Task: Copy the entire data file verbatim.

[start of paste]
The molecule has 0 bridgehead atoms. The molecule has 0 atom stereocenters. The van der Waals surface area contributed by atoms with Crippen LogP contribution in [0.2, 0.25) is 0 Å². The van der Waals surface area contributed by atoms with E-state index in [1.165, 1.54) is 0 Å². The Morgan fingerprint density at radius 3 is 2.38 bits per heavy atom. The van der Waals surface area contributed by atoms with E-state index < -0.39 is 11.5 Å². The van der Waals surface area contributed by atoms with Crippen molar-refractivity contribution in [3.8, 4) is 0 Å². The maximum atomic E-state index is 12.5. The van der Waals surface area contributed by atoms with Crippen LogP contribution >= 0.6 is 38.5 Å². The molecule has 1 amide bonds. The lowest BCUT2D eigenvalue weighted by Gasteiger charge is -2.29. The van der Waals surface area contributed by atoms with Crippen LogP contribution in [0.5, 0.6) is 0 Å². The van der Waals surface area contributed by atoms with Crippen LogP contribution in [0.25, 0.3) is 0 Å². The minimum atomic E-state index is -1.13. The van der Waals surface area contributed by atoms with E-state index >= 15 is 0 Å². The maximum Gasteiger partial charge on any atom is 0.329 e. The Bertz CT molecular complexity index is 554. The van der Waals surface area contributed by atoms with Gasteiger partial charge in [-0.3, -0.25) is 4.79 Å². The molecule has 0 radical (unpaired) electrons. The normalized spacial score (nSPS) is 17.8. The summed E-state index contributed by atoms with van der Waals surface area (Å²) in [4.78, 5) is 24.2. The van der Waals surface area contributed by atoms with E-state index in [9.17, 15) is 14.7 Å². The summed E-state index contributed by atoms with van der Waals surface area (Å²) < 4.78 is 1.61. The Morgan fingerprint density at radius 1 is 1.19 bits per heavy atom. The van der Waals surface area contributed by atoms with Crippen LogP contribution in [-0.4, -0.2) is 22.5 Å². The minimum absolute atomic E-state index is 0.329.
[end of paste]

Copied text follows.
The molecule has 0 bridgehead atoms. The molecule has 0 atom stereocenters. The van der Waals surface area contributed by atoms with Crippen LogP contribution in [0.2, 0.25) is 0 Å². The van der Waals surface area contributed by atoms with E-state index in [1.165, 1.54) is 0 Å². The Morgan fingerprint density at radius 3 is 2.38 bits per heavy atom. The van der Waals surface area contributed by atoms with E-state index < -0.39 is 11.5 Å². The van der Waals surface area contributed by atoms with Crippen molar-refractivity contribution in [3.8, 4) is 0 Å². The maximum atomic E-state index is 12.5. The van der Waals surface area contributed by atoms with Crippen LogP contribution >= 0.6 is 38.5 Å². The molecule has 1 amide bonds. The lowest BCUT2D eigenvalue weighted by Gasteiger charge is -2.29. The van der Waals surface area contributed by atoms with Crippen LogP contribution in [0.5, 0.6) is 0 Å². The van der Waals surface area contributed by atoms with Crippen LogP contribution in [0.25, 0.3) is 0 Å². The minimum atomic E-state index is -1.13. The van der Waals surface area contributed by atoms with E-state index >= 15 is 0 Å². The maximum Gasteiger partial charge on any atom is 0.329 e. The Bertz CT molecular complexity index is 554. The van der Waals surface area contributed by atoms with Gasteiger partial charge in [-0.3, -0.25) is 4.79 Å². The molecule has 0 radical (unpaired) electrons. The normalized spacial score (nSPS) is 17.8. The summed E-state index contributed by atoms with van der Waals surface area (Å²) in [4.78, 5) is 24.2. The van der Waals surface area contributed by atoms with E-state index in [9.17, 15) is 14.7 Å². The summed E-state index contributed by atoms with van der Waals surface area (Å²) < 4.78 is 1.61. The Morgan fingerprint density at radius 1 is 1.19 bits per heavy atom. The van der Waals surface area contributed by atoms with Crippen LogP contribution in [-0.4, -0.2) is 22.5 Å². The minimum absolute atomic E-state index is 0.329.